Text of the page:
I think Americans should have learned by now that there are no "final solutions" that will set world forces at rest, and that there are no easy, magic short-cuts to the settlement of world problems. Man's history tells me that, at best, we can hope to inch along toward our goals, and impatience will only make the going harder.
To those who say our "final solution" today is
"victory over communism" I say that nothing vaguely
GOALS WE CAN ACHIEVE
What goals can we reasonably expect to achieve
by 1974? Much depends on our leadership and on our willingness as a nation
to exercise patience and restraint under a variety of pressures and frustrations.
However, with wise leadership and some forbearance I believe we can work
for, and hope to achieve, most of the following modest goals in the next
Can we achieve these goals? In my judgment, if we are careful, if we are wise, if we choose sound policies, most or all of these goals can be achieved. While we might hope for more, I think most Amerians can agree that these are worthy objectives, and that achieving them would be in the best interests of our country. Through achievement of these goals we can hope to buy time for the longer range problems which beset us.
WHICH POLICY WILL ATTAIN THESE GOALS?
Even though I think we can agree on these goals, there are two sharply and bitterly divergent ideas about the kind of strategy and tactics most likely to bring them to realization. Let's take a look at them:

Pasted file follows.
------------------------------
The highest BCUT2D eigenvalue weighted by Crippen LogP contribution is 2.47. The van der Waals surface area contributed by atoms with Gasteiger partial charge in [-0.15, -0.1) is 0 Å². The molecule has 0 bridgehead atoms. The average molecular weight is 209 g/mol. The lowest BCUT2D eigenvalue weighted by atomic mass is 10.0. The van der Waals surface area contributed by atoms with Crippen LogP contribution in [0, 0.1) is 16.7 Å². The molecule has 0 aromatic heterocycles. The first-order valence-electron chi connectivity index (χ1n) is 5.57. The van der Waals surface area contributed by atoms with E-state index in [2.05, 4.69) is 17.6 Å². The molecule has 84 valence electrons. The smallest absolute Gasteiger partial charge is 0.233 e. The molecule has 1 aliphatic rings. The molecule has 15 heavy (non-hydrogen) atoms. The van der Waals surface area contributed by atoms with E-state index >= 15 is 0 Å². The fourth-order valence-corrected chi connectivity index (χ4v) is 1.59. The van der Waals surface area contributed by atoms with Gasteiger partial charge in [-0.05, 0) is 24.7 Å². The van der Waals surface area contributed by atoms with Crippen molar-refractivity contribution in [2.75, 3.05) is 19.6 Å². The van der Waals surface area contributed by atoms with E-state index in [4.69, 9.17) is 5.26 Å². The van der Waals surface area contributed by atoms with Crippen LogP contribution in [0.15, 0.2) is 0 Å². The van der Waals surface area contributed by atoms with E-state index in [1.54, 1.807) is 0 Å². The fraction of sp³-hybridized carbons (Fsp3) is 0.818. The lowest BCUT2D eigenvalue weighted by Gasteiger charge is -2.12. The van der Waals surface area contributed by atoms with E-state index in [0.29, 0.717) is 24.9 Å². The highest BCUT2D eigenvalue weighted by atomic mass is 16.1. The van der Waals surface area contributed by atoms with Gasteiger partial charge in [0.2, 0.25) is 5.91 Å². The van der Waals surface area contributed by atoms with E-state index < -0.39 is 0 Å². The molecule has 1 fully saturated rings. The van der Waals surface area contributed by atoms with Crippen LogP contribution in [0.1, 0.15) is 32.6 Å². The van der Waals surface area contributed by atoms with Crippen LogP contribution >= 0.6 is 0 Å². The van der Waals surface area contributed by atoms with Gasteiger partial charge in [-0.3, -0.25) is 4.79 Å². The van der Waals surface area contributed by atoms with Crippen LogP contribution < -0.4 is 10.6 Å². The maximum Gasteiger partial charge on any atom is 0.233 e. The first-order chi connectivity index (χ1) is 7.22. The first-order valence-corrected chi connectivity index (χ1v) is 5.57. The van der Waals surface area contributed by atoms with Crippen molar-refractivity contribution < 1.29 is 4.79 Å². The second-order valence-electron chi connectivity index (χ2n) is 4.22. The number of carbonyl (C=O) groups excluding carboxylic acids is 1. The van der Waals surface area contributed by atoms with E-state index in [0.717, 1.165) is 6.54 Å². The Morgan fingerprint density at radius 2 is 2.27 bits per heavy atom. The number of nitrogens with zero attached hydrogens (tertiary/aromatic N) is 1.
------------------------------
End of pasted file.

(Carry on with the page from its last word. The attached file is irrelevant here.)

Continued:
I -- The Total Victory Policy
Many sincere people who subscribe to this theory base their arguments on the oft-repeated Khrushchev statement that the Communists intend to "bury" us. Therefore, they reason, our aim must
be to 'bury" them. From this point of view any
nation which calls itself Communist is now and will be forever our
sworn enemy. Any contact, any trade, any negotiation, any expression of
patience toward such a nation will only strengthen it and detract from
our goal of victory. Thus, the advocates of this policy propose to:
II - - The Strength and Patience Policy
This is the policy adopted by President Truman
to stop the march of communism into Western Europe, to save Turkey and
Greece and to counter and contain the military and economic might of Russia
and China. Its essential threads have been continued by Presidents Eisenhower,
Kennedy and now Johnson. It is a policy which seeks to ride out a stormy
period of history and come through safely, and with honor intact, by these
* * * * * * * * * * * *
As a nation we can adopt either of these policies, or some third approach, but in my judgment the "total victory policy" outlined above would be more disastrous than any policy ever adopted by this country. It would almost surely isolate us from our allies, as well as our enemies, and would inevitably lead to war.
In my next report I will attempt to demonstrate why this is so.